Immediately Jen’s story made me think of two events in my own life. One I do not recall, though it was relayed to me by my parents; the other occurred when I was in my twenties.

My parent’s story involved picking my sister and I up from the two-week Bible camp the summer of 1986. My childhood friend, Jimmy, had gotten my sister and I to go with him and his brother. Though I have committed what I recall of my experience there to writing elsewhere, relevant here are the men my parents remember seeing in the chapel, men who unnerved them both. They wore black suits and were standing at every wall, faces pale and expressionless. They had explained those men just as Jen had explained that ominous stranger.

The other event took place on the anniversary of the assassination of John F. Kennedy, in November of 1998. Sandra had brought me to the JFK Lecture at Kent State, where a writer from the Free Times, who had for years studied the assassination, was prepared to speak. As we walked in, an oriental-looking fellow with a scowl about his face walked passed everyone quite angrily, holding his hands up to the cameras to block them as he went passed. His eyes seemed fixated on something ahead of him, or perhaps something in his mind. Strangely, I didn’t think too much of it. Sandra and I took our seats, got out some paper to take some notes during the lecture. There was an empty seat, Sandra, and then me. The creepy, scowl-faced oriental fellow sat in the empty seat beside Sandra. It was then that I started feeling a bit weird about the guy. Sandra scooted toward me, tugging at my shirt. What she was trying to tell me then came to my attention — because I realized it, too.

This scowling fellow, in a suit and a big, dark-purple, almost black trench coat, was mumbling into his coat pocket, or into his sleeve, his eyes never leaving the stage. He mumbled into it as if it were completely natural, as if no one should think twice about it, as if none of us even existed or it was a perfectly natural thing to mumble into your coat. The lecture started, and he continued doing it. He then got up in a fuss and left as bitterly as he had arrived.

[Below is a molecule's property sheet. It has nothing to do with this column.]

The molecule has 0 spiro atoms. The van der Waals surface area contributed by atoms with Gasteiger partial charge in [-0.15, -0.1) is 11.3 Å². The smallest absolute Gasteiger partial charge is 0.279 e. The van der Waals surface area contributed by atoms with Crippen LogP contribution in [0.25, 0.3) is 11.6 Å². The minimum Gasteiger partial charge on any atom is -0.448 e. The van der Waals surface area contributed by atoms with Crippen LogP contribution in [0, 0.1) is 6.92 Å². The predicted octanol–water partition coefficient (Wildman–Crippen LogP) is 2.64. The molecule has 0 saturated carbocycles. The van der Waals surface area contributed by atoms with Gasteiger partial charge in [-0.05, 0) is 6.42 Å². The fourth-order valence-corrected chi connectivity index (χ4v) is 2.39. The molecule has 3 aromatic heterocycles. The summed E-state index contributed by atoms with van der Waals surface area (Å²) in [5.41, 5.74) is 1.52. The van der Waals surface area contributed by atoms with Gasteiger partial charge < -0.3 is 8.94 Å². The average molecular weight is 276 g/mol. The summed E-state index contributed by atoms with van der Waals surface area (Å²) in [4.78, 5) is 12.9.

It struck me as odd that I hadn’t realized just what he was — not that, until that point, I had believed in Men in Black or even knew all that much about them, but I should’ve made the connection. Only later, at home, did it suddenly hit me.


Stealing Babies.

“I’m teething on the answers you’re saving.
How are you going to make me understand?
I’m dreaming while you’re stealing babies.
How are you going to help me sleep again?”
— Stealing Babies, Our Lady Peace.

Cynthia follows me outside for my last smoke of the evening. As we both stand there, keeping in constant motion in the attempt to keep warm, she asks me whether a fellow employee of ours has crossed eyes. I confessed that I had not noticed, that I never looked at him for too long because his teeth kind of bother me. She asked if her teeth bothered me, and I tell her no, her teeth are all there.

Anyway, I tell her, aside from his teeth the guy just had this annoying aura about him. This guy was one of those people that felt to me like some sort of psychic parasite. I always feel uncomfortable and drained around these people and often it as if I can feel their energy siphoning my own. They always seem to have a very fake personality, too, as if they were really bad actors just not pulling off the role they are trying to play.

When she asks if she has an annoying aura, I assure her that she does not. Then she begins to tell me how her aunt has a homeopathic shop nearby where I live and cleans auras on the side. She wanted to teach Cynthia how to read and clean auras as well.

I found all of this very interesting, to say the least. To begin with, typically when I reference the aura people fail to take me literally. While I have never witnessed a shimmering halo around people, I always sensed what seemed like vibrating energy around their bodies. The vibe is most intense during eye contact, when you can sometimes feel as if you’re feeling other people’s emotions.

She asks me if I’m at all interested in that kind of stuff, what she calls the supernatural. I confess that though I see no evidence for and much against the notion of a god and that I regard at least most religion as at best silly, at worst harmful, I do find evidence of what she’s calling the supernatural. I prefer to call it paranormal. There seems to be sufficient evidence for reincarnation, disembodied spirits through death or even during life, and worlds or dimensions other than our own, I say to her. I wrap it up by saying that I certainly see a spiritual dimension to our existence, but I’m cautious about coming to specific conclusions.